A mile and a half from camp, Water Under the Rocks plunged into an impassable slot. From the map, I deduced that we were still another 1.5 miles east of the broader canyon that might have contained the “nice little stream with grass” of Hoskinini’s sanctuary. We struck out instead toward the south, the only direction that looked passable.
Almost at once, we hit another slot. This one pinched too tight to squeeze through. “Looks like we’re boxed in,” I said to Greg. Frustration and defeat throbbed in my shoulders. But then we noticed an unpromising, narrow corridor angling southwest.
“What have we got to lose?” I muttered, as we entered the darkened ravine between vertical walls so close together you could almost span them with open arms. The fissure threatened to close off at any moment, but it went and went. Then we found another one-stone cairn, followed by a downed tree trunk in which someone had hacked footholds with an axe.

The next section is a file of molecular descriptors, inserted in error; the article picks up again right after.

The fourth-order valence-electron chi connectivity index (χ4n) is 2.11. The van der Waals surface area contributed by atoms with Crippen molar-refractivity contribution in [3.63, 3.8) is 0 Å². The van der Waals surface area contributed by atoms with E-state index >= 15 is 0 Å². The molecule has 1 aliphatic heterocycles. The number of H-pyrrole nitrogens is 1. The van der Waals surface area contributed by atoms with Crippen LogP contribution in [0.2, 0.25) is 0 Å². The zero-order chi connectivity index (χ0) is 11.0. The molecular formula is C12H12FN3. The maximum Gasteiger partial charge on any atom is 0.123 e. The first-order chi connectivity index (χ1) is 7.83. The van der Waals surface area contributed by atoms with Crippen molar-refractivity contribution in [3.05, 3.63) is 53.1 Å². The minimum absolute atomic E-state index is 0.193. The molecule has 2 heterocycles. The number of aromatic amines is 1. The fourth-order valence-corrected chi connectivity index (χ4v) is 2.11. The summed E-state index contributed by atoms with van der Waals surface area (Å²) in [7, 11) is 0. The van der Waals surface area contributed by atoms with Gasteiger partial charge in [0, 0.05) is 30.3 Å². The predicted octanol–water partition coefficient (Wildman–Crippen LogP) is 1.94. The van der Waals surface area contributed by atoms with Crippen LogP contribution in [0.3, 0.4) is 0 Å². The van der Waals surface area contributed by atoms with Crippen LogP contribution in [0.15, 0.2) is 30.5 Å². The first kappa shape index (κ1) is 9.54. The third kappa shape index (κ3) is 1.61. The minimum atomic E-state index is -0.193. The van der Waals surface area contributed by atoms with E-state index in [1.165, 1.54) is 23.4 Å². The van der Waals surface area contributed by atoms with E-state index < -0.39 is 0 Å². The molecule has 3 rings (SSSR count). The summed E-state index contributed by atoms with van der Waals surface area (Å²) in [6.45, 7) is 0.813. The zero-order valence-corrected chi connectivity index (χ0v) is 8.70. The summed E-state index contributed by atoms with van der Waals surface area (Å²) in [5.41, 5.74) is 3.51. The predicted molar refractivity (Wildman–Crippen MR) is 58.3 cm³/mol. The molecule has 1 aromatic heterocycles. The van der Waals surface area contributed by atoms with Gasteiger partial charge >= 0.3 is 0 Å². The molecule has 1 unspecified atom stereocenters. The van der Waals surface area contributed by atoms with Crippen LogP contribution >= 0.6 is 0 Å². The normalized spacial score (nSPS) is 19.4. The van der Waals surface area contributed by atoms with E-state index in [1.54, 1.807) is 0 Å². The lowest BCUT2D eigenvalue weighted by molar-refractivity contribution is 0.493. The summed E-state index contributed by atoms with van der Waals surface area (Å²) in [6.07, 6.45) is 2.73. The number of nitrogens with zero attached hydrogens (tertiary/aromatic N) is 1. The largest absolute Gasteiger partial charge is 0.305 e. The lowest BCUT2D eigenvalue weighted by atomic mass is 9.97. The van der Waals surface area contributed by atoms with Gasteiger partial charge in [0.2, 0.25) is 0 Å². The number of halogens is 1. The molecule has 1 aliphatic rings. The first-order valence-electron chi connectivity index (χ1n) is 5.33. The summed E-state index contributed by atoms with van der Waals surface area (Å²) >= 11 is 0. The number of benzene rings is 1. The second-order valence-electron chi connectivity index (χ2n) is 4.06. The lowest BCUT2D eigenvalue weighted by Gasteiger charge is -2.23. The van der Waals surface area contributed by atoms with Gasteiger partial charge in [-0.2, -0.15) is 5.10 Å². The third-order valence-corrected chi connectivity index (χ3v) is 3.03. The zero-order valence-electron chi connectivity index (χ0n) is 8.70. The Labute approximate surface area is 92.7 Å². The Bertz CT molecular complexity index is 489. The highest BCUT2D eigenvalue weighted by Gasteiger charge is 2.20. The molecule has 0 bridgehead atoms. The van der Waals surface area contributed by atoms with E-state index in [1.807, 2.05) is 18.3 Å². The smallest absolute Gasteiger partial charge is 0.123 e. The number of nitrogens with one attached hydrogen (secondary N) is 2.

The slot led us on. From the map, I could see that we were close to the bigger canyon, and then Greg crowed, “It goes!”
We burst out of the crevice into the main canyon, then followed it northward. Twice we had to chimney across deep pools, but within half a mile, the canyon opened up. Now we had easy hiking on the sandbar, and on either side, broad terraces of alluvium hinted at fields where corn would grow. We walked beside a nice, little stream tufted with grass on either side.
I knew better than to hope to find relics here from Hoskinini’s time. Nomads are notoriously hard to detect archaeologically, since they take their possessions with them. There was no way to prove that this was Hoskinini’s sanctuary without an archaeologist taking a core from a juniper log in one of the hogans and dating it to between 1863 and 1868. But obtaining such permission could prove bureaucratically unfeasible.